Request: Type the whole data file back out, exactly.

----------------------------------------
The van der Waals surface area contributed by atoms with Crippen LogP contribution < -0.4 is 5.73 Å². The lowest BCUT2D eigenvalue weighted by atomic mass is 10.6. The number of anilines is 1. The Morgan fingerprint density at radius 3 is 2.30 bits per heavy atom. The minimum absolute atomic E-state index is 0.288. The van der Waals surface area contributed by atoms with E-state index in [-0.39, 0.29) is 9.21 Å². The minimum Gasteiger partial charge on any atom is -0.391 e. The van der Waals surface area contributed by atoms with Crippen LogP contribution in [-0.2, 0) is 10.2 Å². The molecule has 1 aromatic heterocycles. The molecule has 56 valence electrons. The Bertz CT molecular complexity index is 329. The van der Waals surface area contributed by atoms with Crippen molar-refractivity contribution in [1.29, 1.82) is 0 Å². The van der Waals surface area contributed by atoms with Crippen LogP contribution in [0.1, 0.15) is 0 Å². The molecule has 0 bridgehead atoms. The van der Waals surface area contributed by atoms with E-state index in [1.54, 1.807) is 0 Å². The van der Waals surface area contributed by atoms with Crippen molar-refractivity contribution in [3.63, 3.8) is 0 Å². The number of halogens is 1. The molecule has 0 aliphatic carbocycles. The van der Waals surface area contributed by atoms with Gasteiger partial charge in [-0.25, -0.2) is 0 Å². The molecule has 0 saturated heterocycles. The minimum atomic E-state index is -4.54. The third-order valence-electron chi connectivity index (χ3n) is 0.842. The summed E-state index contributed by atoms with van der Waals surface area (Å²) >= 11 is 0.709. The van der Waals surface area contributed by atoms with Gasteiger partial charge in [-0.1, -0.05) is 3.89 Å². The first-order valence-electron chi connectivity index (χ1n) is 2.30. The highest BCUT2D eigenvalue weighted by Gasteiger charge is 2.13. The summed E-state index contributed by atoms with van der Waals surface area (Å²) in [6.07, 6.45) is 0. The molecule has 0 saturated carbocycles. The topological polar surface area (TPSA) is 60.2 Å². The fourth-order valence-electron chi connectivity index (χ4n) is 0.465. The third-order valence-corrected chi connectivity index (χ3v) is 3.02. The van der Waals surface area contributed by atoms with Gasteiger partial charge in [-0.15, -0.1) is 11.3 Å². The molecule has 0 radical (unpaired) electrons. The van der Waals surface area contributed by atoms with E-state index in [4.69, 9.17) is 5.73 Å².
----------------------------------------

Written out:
The van der Waals surface area contributed by atoms with Crippen LogP contribution < -0.4 is 5.73 Å². The lowest BCUT2D eigenvalue weighted by atomic mass is 10.6. The number of anilines is 1. The Morgan fingerprint density at radius 3 is 2.30 bits per heavy atom. The minimum absolute atomic E-state index is 0.288. The van der Waals surface area contributed by atoms with E-state index in [-0.39, 0.29) is 9.21 Å². The minimum Gasteiger partial charge on any atom is -0.391 e. The van der Waals surface area contributed by atoms with Crippen LogP contribution in [-0.2, 0) is 10.2 Å². The molecule has 1 aromatic heterocycles. The molecule has 56 valence electrons. The Bertz CT molecular complexity index is 329. The van der Waals surface area contributed by atoms with Crippen molar-refractivity contribution in [1.29, 1.82) is 0 Å². The van der Waals surface area contributed by atoms with Crippen LogP contribution in [0.1, 0.15) is 0 Å². The molecule has 0 bridgehead atoms. The van der Waals surface area contributed by atoms with E-state index in [1.54, 1.807) is 0 Å². The van der Waals surface area contributed by atoms with Crippen molar-refractivity contribution in [3.63, 3.8) is 0 Å². The number of halogens is 1. The molecule has 0 aliphatic carbocycles. The van der Waals surface area contributed by atoms with Gasteiger partial charge in [-0.25, -0.2) is 0 Å². The molecule has 0 saturated heterocycles. The minimum atomic E-state index is -4.54. The third-order valence-electron chi connectivity index (χ3n) is 0.842. The summed E-state index contributed by atoms with van der Waals surface area (Å²) >= 11 is 0.709. The van der Waals surface area contributed by atoms with Gasteiger partial charge in [-0.1, -0.05) is 3.89 Å². The first-order valence-electron chi connectivity index (χ1n) is 2.30. The highest BCUT2D eigenvalue weighted by Gasteiger charge is 2.13. The summed E-state index contributed by atoms with van der Waals surface area (Å²) in [6.07, 6.45) is 0. The molecule has 0 saturated carbocycles. The topological polar surface area (TPSA) is 60.2 Å². The fourth-order valence-electron chi connectivity index (χ4n) is 0.465. The third-order valence-corrected chi connectivity index (χ3v) is 3.02. The van der Waals surface area contributed by atoms with Gasteiger partial charge in [-0.15, -0.1) is 11.3 Å². The molecule has 0 radical (unpaired) electrons. The van der Waals surface area contributed by atoms with E-state index in [4.69, 9.17) is 5.73 Å².